Aldo Tagliapietra's voice is in fine form. As I don't speak Italian that vocals just become part of the music for me. The musicanship is first class, outstanding keyboard work, superb drumming, and great sitar playing on track 9 "Dove Tutto E'!" gives an eastern flavour to that track. This is followed by a majestic keyboard sound on next track.

The individual tracks on the album (all 14 of them) are short but the music seems to flow along almost seamlessly across many of the tracks so it doesn't sound like a collection of short pieces at all.

Overall the album has a joyous uplifting mood. It is one of the best releases by Le Orme in a long time. Maybe not quite a masterpiece but nevertheless it is a superb piece of music.

 Ad Maiora! by AD MAIORA album cover Studio Album, 2014
3.71 | 25 ratings

BUY
Ad Maiora!
Ad Maiora Rock Progressivo Italiano

Review by tmay102436

4 stars Very nice first album from yet another impressive Italian band. The music is derivative of other groups, only in that it is a culmination of years of listening, observing and absorbing the progressive rock genre. Some slight ELP/Genesis influences for sure, but only in that the main stream of Italian prog comes from those fountains. And this is very romantically progressive Italian music at its best.

The overall recording is quite good, again especially for a freshman offering. The vocals (if I recall correctly) are sung in English, and although not very much vocals, quite good. In fact, if I had a complaint, I wish there was more singing. But, I fall into the minority, as I really like vocals in progland.

The keyboards are the highlight here, and they are (at least to my ears) all original, analogue keys. There might be a touch of Yamaha DX7, but for the most part, the Hammond, synth stuff seems quite "golden era" keyboards.

Possibly the only slight let down, is the song "Summertime" as it's the jazz standard, but even here we are offered a quite unique, totally proggy rendition of the classic piece. The rest of the music is all original, and all very well executed with real emotion.

The Italian prog scene continues to pour out quite impressive, original works of art, and this first gift from Ad Maiora is a wonderful example of the wonderful, continual expansion on the traditional progressive rock from such a rich landscape of art.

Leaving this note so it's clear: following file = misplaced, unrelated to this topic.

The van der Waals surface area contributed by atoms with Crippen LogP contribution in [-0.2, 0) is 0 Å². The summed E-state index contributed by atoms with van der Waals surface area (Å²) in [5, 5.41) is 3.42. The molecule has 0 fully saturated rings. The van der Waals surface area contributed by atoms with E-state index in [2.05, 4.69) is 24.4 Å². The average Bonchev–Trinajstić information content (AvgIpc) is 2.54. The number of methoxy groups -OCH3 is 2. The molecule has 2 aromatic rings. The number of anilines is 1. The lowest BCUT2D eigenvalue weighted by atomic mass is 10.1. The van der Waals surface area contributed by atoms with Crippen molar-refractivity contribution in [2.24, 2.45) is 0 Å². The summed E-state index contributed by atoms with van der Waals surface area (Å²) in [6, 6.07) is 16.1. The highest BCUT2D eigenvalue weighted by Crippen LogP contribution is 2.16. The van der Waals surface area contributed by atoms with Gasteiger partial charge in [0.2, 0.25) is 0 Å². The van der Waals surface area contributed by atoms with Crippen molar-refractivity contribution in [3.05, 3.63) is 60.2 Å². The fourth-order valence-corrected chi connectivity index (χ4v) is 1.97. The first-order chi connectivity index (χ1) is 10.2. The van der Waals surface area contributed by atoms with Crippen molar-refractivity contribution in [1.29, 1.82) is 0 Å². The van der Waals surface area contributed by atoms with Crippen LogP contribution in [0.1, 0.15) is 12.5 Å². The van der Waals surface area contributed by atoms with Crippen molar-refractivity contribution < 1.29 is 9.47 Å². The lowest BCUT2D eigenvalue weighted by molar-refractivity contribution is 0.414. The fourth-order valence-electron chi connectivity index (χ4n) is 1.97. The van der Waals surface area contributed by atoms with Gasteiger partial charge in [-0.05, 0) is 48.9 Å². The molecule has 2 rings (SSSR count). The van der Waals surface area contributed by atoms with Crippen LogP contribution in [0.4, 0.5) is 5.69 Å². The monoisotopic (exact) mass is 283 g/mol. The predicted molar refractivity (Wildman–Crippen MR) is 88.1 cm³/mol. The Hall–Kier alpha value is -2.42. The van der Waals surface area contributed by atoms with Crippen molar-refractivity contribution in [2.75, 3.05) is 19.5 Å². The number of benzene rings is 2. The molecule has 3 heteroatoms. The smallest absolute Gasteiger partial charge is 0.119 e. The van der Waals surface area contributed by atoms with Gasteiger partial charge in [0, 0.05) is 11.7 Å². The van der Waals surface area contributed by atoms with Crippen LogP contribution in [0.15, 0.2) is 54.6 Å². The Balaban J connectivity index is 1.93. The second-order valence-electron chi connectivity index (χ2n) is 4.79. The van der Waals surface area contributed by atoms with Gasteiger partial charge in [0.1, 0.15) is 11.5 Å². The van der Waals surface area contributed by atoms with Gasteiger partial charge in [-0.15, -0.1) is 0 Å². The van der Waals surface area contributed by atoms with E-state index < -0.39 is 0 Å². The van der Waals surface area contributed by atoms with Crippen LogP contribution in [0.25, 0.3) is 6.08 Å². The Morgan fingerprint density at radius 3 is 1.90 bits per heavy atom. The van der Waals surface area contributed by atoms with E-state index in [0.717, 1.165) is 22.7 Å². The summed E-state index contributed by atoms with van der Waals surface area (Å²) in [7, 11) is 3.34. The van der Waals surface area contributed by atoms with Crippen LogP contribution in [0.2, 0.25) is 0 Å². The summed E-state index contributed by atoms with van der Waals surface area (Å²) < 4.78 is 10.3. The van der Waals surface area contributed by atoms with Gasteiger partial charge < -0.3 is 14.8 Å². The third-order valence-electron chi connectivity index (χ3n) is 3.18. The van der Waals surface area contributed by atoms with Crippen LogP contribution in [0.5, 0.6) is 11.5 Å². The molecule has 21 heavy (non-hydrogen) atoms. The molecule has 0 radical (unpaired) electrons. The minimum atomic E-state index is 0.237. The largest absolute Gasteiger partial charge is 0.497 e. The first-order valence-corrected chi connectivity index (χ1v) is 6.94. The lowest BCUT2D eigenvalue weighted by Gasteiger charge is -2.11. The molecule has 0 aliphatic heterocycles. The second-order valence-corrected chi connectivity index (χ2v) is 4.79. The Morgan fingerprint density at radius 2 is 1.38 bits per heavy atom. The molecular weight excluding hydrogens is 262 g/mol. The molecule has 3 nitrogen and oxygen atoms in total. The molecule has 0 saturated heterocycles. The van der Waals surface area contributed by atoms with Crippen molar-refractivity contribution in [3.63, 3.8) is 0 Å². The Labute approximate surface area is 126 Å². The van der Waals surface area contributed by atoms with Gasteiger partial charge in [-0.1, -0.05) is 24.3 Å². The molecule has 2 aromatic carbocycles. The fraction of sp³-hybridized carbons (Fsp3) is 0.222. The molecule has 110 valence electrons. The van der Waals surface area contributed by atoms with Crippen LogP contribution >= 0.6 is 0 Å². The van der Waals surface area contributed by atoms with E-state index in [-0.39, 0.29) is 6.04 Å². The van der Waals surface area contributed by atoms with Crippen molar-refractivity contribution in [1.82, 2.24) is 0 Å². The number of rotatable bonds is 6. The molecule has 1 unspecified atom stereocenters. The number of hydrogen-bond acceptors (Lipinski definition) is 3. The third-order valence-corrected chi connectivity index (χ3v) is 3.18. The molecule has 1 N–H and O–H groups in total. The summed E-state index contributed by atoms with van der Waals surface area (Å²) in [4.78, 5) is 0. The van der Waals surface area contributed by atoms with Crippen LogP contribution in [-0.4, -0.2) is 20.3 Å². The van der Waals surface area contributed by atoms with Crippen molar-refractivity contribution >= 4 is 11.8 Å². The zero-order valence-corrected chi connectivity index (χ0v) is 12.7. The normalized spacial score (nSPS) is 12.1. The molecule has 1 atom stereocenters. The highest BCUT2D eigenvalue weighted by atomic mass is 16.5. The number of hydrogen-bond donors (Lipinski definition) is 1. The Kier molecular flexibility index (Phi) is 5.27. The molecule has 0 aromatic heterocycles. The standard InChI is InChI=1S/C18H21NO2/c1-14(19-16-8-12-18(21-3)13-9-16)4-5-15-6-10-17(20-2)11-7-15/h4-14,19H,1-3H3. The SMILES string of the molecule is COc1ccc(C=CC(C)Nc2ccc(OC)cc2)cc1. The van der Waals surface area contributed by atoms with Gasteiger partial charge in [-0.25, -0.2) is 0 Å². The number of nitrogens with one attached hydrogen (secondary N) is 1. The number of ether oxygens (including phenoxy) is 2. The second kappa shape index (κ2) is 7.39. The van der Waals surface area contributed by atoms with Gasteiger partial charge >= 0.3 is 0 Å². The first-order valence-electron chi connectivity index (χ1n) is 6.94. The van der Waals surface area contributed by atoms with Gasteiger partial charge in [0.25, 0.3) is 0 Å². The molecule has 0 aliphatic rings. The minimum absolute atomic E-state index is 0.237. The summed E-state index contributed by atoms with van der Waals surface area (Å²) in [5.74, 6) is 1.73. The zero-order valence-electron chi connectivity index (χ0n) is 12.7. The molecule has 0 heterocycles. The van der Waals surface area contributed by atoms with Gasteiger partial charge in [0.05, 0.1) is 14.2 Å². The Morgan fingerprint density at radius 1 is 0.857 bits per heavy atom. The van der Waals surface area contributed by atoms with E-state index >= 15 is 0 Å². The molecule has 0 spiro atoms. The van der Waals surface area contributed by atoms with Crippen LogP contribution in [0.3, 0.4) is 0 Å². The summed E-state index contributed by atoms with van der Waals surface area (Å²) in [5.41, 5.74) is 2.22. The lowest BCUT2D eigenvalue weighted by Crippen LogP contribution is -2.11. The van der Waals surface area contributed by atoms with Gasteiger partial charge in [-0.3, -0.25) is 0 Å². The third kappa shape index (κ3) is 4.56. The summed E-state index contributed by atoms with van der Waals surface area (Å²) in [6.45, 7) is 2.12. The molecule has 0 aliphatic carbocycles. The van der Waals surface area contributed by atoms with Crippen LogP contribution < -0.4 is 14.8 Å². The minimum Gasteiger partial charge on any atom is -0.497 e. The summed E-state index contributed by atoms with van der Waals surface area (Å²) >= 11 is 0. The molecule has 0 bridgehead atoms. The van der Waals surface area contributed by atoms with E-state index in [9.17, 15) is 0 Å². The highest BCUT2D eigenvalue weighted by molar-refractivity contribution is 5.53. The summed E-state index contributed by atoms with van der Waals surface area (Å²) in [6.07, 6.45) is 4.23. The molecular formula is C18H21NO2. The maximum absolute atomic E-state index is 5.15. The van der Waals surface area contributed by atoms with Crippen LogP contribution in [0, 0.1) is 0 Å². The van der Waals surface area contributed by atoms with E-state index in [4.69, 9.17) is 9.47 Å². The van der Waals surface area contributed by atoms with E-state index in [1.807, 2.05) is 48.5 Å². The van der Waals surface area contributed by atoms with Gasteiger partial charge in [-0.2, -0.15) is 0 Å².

Neo by TORRE DELL ALCHIMISTA, LA album cover Studio Album, 2007
3.88 | 54 ratings

BUY
Neo
La Torre Dell Alchimista Rock Progressivo Italiano

Review by progpig66 (arnold)

5 stars It has become easy. You just follow the sad two star rating trail of proggophobic morons, consisting of heroes like daemacho, waeguk, vagabond1, marfish and so on and they will lead you infallibly to progressive rock masterpieces. I don't know what's the matter with these guys. Isn't there a nice hip hop site for them to visit? I love listening to the albums I like and I forget about the ones I didn't. Not everyone has the same taste.

Having listened a couple of times in a row, to Neo, I got more and more impressed. La Torre Del'Alchimista is a fantastic band, well led by keyboard player, Michele Muti, a true virtuoso and a prolific composer. Those who love their keyboard sounds vintage, are well served on this album. The vocals, performed by Michele Giardino, are as with most Italian bands, sung in Italian and that adds to the music. The band is mainly a keyboard, bass & drums line up, but there are some excellent participations of guest players on a flute, sax, violin and guitars.

The music is quite complex, but never loses sense of harmony and first class melodies. I think Neo is one of the finest products of the "new Italian progrock school" and I won't hesitate to call it a masterpiece, which will enter my cd player many more times.

progpig66.

 L'ultima Illusione by EUTHYMIA album cover Studio Album, 2011
3.37 | 8 ratings

BUY
L'ultima Illusione
Euthymia Rock Progressivo Italiano

Review by apps79
Special Collaborator Neo Prog Team

3 stars Summer 2008, in Torino three young musicians, all born in the eponymous province, set up Euthymia, a project combining elements from Symphonic Rock, Opera and theater.Alan Brunetta is the drummer, Umberto Poli is responisble for the lyrics and texts and Dario Mecca Aleina is the keyboardist.The trio writes a concept entitled ''L'ultima illusione'' and was helped by Beppe Crovella regarding the production values.This work would become complete with the presence of Simone Bellavia on bass, female singer Chiara Raggi and actors Sax Nicosia and Fabio Marchisio.It was released in 2010 on Crovella's Electromantic label.